Episode Guide

Origins | The Cross and The Crescent | Empires of Gold | Cities | The Atlantic Age | Commerce and the Clash of Civilizations

“The Cross and The Crescent”

The second hour of "Africa's Great Civilizations" charts the emergence of two powerful forces of global change, Christianity and Islam. Viewers will learn how pervasively "the Cross and the Crescent" reshaped the landscape and people of Africa between the first and 12th centuries A.D. — and for centuries to come. Setting the stage, host Henry Louis Gates, Jr. takes viewers to the horn of Africa, the meeting place of the Red and Arabian Seas and a trade corridor between Africa, the Middle East and Europe for thousands of years. A book written in Greek in first century A.D., The Periplus of the Eythrean Sea, speaks of the Red Sea's illustrious port Adulis, the gateway to Aksum.

This African kingdom, located in present-day Ethiopia, once stretched into Southern Arabia and was one of the ancient world's most dominant and well-resourced powers, rich with such valuables as frankincense, myrrh, ivory and gold. Gates brings viewers to the excavation of Axum's city center, where he walks among the 100 stelea erected between the third and fourth centuries A.D. to mark the graves of the kingdom's elite. An impressive feat of architectural skill, these stelea were taller than any other monolithic monuments crafted in the ancient world. Ethiopia also was home to an even earlier state, D'mat, where the city of Yeha featured the pre-Christian Temple of the Moon and a towering, 3,000-year-old palace. At this palace's excavation, Gates discovers a blending of African styles with those of the Southern Arabian kingdom of Saba, known for its ties to the biblical Queen of Sheba.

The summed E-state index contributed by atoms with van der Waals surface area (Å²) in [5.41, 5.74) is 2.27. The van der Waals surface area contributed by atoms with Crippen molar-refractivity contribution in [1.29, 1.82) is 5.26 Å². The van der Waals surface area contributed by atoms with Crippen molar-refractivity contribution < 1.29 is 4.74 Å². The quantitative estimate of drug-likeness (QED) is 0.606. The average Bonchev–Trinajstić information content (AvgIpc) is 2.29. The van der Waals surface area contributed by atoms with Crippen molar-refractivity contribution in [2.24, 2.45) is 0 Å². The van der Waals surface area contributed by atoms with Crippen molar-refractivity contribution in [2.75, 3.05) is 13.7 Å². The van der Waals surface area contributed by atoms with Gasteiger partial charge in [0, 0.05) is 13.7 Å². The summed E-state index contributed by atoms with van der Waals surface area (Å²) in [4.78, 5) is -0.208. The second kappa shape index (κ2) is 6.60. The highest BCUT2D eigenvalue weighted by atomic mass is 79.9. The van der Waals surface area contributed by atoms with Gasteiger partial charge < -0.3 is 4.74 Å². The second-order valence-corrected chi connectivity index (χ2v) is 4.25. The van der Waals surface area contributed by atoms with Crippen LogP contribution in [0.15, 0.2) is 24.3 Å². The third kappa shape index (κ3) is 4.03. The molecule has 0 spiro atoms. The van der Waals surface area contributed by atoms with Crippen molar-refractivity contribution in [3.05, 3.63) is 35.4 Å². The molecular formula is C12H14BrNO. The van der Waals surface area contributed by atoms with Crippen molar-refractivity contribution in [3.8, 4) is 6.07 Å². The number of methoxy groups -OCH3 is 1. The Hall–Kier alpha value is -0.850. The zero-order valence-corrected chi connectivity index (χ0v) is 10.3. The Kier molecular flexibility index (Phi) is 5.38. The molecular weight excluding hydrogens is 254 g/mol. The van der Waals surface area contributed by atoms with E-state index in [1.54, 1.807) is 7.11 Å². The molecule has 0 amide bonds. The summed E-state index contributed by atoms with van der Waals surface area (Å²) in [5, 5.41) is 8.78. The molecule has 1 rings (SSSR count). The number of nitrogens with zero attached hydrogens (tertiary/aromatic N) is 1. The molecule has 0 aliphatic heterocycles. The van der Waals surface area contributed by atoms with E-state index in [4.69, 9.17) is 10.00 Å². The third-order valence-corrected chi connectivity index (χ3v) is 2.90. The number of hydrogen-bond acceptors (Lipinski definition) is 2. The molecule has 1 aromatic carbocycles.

Debunking the myth that Christianity came to Africa with European colonialism, Gates shows that in the northeastern corner of Africa, Christianity is as ancient as anywhere in the world. This is revealed in the early monastic practices of Egypt's eastern desert in the second and third centuries. Some of early Christianity's most important writers and theologians were Africans of Berber descent.

But just as Christianity was beginning to spread south beyond Egypt and Aksum to Nubia, the new religion of Islam was transforming large areas of Africa through conquest and trade. By the beginning of the eighth century, Muslim rulers controlled not only Egypt, but all the former provinces of Byzantium across present day Libya, Tunisia, Algeria and Morocco, with a base at Tangier from which the Islamic Berber warrior Tariq ibn Ziyad launched his attack on Spain in 711 A.D. The importance of his attack is immortalized in the Rock of Gibraltar at the tip of the Iberian Peninsula, which derives its name from him. Further, these Muslim conquests stimulated a new age of flourishing growth in commerce across the Sahara between West African and North African peoples, which lasted down to recent centuries.

Gates next returns to Ethiopia to tell the story of the rise of the Zagwe dynasty, best known for King Lalibela, later recognized as a saint of the Ethiopian church. He oversaw the construction of several churches belonging to an astounding complex of churches. Hewn out of the living rock in the Ethiopian highlands during the 12th and 13th centuries, these churches were built before many of the great cathedrals of Europe. Tracing the close connections between Ethiopian Christianity and the Holy City of Jerusalem, Gates concludes the second episode among the monasteries at Lake Tana with the story of Menelik, who is believed to have brought the Ark of the Covenant to Aksum. Through Menelik, later Ethiopian royalty have claimed to have a blood connection to King Solomon and the Queen of Sheba, and, through this extraordinary heritage, Christianity continues to play a profound role in the religious life of modern Ethiopia.